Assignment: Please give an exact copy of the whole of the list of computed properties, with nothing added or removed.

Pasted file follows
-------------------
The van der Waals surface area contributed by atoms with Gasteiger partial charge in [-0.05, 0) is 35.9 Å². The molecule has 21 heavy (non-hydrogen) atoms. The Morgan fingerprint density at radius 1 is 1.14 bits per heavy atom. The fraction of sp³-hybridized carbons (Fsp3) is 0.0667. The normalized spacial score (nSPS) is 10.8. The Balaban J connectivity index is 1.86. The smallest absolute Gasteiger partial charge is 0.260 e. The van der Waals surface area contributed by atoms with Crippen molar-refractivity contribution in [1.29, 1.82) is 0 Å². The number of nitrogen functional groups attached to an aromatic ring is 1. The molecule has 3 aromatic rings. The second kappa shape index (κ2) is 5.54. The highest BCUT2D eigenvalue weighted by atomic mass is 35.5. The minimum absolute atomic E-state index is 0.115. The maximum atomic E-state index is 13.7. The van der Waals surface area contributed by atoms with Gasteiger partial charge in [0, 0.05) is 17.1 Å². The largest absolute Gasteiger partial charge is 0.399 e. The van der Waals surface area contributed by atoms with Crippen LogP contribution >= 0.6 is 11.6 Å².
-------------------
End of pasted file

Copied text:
The van der Waals surface area contributed by atoms with Gasteiger partial charge in [-0.05, 0) is 35.9 Å². The molecule has 21 heavy (non-hydrogen) atoms. The Morgan fingerprint density at radius 1 is 1.14 bits per heavy atom. The fraction of sp³-hybridized carbons (Fsp3) is 0.0667. The normalized spacial score (nSPS) is 10.8. The Balaban J connectivity index is 1.86. The smallest absolute Gasteiger partial charge is 0.260 e. The van der Waals surface area contributed by atoms with Crippen molar-refractivity contribution in [1.29, 1.82) is 0 Å². The number of nitrogen functional groups attached to an aromatic ring is 1. The molecule has 3 aromatic rings. The second kappa shape index (κ2) is 5.54. The highest BCUT2D eigenvalue weighted by atomic mass is 35.5. The minimum absolute atomic E-state index is 0.115. The maximum atomic E-state index is 13.7. The van der Waals surface area contributed by atoms with Gasteiger partial charge in [0, 0.05) is 17.1 Å². The largest absolute Gasteiger partial charge is 0.399 e. The van der Waals surface area contributed by atoms with Crippen LogP contribution >= 0.6 is 11.6 Å².